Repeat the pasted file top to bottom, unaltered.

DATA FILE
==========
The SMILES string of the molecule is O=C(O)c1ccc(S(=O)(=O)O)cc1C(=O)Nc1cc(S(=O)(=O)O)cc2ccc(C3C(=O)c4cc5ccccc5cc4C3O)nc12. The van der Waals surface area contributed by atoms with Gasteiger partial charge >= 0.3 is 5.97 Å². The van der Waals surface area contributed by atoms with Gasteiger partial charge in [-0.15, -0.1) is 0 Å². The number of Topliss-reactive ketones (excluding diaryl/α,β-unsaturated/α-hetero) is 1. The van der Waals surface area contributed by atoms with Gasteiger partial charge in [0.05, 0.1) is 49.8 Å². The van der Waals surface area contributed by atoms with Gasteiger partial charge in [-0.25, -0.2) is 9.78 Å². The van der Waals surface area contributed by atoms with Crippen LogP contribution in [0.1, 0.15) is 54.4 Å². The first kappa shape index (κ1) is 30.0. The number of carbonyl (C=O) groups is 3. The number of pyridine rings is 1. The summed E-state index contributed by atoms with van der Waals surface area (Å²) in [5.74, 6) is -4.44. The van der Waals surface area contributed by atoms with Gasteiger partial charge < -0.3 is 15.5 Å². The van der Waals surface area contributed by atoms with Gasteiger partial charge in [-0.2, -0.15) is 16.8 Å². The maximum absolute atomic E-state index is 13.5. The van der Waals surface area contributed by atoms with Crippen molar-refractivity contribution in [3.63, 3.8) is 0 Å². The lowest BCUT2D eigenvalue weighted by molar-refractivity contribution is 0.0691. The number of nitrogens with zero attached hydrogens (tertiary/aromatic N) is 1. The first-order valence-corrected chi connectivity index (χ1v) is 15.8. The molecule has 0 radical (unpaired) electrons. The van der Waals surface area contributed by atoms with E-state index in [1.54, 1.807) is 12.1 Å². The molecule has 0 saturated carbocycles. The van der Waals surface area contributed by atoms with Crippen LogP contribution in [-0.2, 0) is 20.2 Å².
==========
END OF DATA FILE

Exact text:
The SMILES string of the molecule is O=C(O)c1ccc(S(=O)(=O)O)cc1C(=O)Nc1cc(S(=O)(=O)O)cc2ccc(C3C(=O)c4cc5ccccc5cc4C3O)nc12. The van der Waals surface area contributed by atoms with Gasteiger partial charge >= 0.3 is 5.97 Å². The van der Waals surface area contributed by atoms with Gasteiger partial charge in [-0.15, -0.1) is 0 Å². The number of Topliss-reactive ketones (excluding diaryl/α,β-unsaturated/α-hetero) is 1. The van der Waals surface area contributed by atoms with Gasteiger partial charge in [0.05, 0.1) is 49.8 Å². The van der Waals surface area contributed by atoms with Gasteiger partial charge in [-0.25, -0.2) is 9.78 Å². The van der Waals surface area contributed by atoms with Crippen LogP contribution in [0.1, 0.15) is 54.4 Å². The first kappa shape index (κ1) is 30.0. The number of carbonyl (C=O) groups is 3. The number of pyridine rings is 1. The summed E-state index contributed by atoms with van der Waals surface area (Å²) in [5.74, 6) is -4.44. The van der Waals surface area contributed by atoms with Gasteiger partial charge < -0.3 is 15.5 Å². The van der Waals surface area contributed by atoms with Gasteiger partial charge in [-0.2, -0.15) is 16.8 Å². The maximum absolute atomic E-state index is 13.5. The van der Waals surface area contributed by atoms with Crippen molar-refractivity contribution in [3.63, 3.8) is 0 Å². The lowest BCUT2D eigenvalue weighted by molar-refractivity contribution is 0.0691. The number of nitrogens with zero attached hydrogens (tertiary/aromatic N) is 1. The first-order valence-corrected chi connectivity index (χ1v) is 15.8. The molecule has 0 radical (unpaired) electrons. The van der Waals surface area contributed by atoms with E-state index in [1.54, 1.807) is 12.1 Å². The molecule has 0 saturated carbocycles. The van der Waals surface area contributed by atoms with Crippen LogP contribution in [-0.2, 0) is 20.2 Å².